Cholera under microscope

Machine-Learning May Help Prevent Cholera Deaths

Antibodies and algorithms help track outbreaks and identify hot spots.

By Michael Eisenstein • Image by Christoph Bergstedt/Getty Images

When patients in countries affected by cholera present with severe diarrhea, doctors often begin treatment with rehydration solutions and antibiotics immediately, without a lab-confirmed diagnosis. Cholera kills quickly, so this approach saves lives. But without confirmed diagnoses, public health experts can’t identify outbreaks as they’re happening or target efforts to prevent new cases.

Andrew Azman and his team have found a potential solution: tracking cholera by revealing its immunological footprints.

Because many pathogens cause cholera-like symptoms, laboratory testing is required to definitively diagnose infection with Vibrio cholerae, the bacterium that causes cholera. “That's really expensive and challenging to do at a national or global scale,” says Azman, PhD ’14, MHS ’14, MS, an assistant scientist in Epidemiology. “So it’s pretty hard to count cases and really get a sense for the signal versus the noise.” Such epidemiological insights are essential to cholera control, as they can guide the deployment of medical care and prevention efforts.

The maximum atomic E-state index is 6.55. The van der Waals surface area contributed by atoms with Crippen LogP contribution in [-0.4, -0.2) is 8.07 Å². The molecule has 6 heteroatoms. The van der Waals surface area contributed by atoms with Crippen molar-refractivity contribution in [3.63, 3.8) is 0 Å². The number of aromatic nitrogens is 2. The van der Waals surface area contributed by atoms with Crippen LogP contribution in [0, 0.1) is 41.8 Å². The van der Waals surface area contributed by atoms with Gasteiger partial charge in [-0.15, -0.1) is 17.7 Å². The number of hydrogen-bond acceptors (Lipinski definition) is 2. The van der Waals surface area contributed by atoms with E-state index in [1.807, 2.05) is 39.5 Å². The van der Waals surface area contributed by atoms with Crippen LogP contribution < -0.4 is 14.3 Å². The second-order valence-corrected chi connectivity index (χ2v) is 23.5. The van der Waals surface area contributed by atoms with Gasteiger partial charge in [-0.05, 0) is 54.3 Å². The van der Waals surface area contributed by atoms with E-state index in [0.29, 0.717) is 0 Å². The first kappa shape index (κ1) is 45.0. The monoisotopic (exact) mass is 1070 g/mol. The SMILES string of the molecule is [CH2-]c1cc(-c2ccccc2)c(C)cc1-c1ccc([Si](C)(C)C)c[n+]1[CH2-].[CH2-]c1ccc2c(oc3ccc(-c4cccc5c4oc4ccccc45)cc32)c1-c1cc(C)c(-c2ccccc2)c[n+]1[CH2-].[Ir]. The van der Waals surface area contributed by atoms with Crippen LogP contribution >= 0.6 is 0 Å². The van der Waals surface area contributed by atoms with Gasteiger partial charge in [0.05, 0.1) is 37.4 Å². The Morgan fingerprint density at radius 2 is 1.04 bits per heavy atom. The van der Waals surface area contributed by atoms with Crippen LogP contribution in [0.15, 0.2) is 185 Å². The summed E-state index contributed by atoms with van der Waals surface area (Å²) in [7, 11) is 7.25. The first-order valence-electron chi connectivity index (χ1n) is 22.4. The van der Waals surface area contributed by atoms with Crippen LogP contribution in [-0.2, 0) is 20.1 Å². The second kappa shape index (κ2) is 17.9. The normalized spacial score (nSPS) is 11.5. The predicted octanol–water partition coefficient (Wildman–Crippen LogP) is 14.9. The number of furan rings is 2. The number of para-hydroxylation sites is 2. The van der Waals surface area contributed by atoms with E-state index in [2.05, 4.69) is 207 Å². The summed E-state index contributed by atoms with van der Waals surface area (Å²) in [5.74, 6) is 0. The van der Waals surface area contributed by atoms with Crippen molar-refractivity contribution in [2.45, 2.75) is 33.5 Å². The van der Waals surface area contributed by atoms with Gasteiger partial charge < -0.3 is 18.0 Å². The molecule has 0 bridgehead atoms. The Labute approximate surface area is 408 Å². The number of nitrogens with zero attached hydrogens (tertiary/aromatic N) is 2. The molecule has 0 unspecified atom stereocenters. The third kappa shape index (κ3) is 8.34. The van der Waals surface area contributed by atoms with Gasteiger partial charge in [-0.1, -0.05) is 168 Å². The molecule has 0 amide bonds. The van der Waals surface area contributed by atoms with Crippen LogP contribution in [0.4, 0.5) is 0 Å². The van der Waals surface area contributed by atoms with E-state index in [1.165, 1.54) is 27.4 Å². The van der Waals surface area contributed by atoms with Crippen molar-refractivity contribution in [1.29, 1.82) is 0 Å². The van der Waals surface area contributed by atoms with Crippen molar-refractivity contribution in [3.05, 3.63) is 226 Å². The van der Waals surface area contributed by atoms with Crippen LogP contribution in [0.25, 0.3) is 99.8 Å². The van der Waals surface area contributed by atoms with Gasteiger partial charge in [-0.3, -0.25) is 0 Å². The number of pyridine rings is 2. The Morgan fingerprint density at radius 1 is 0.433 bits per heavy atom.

Azman’s team devised a strategy to reveal where cholera has recently broken out. Patients who fend off infection retain antibodies against V. cholerae, so the team analyzed serum from both formally diagnosed patients and their uninfected family members in Dhaka, Bangladesh, to identify potential indicators of exposure.

Using a machine-learning algorithm, the team homed in on six antibody markers that identify those who have been infected with greater than 90% accuracy, even when applied to a separate cohort of North American volunteers exposed to cholera for a vaccine trial. Azman is now employing this approach to map cholera incidence in Bangladesh.

Azman believes the ability to flag transmission hot spots could facilitate the WHO’s goal of reducing deaths from cholera—which claims 100,000 lives annually—by 90% by 2030. “The first step is finding where we have cholera and how much, and then identifying those areas or populations that need interventions,” he says.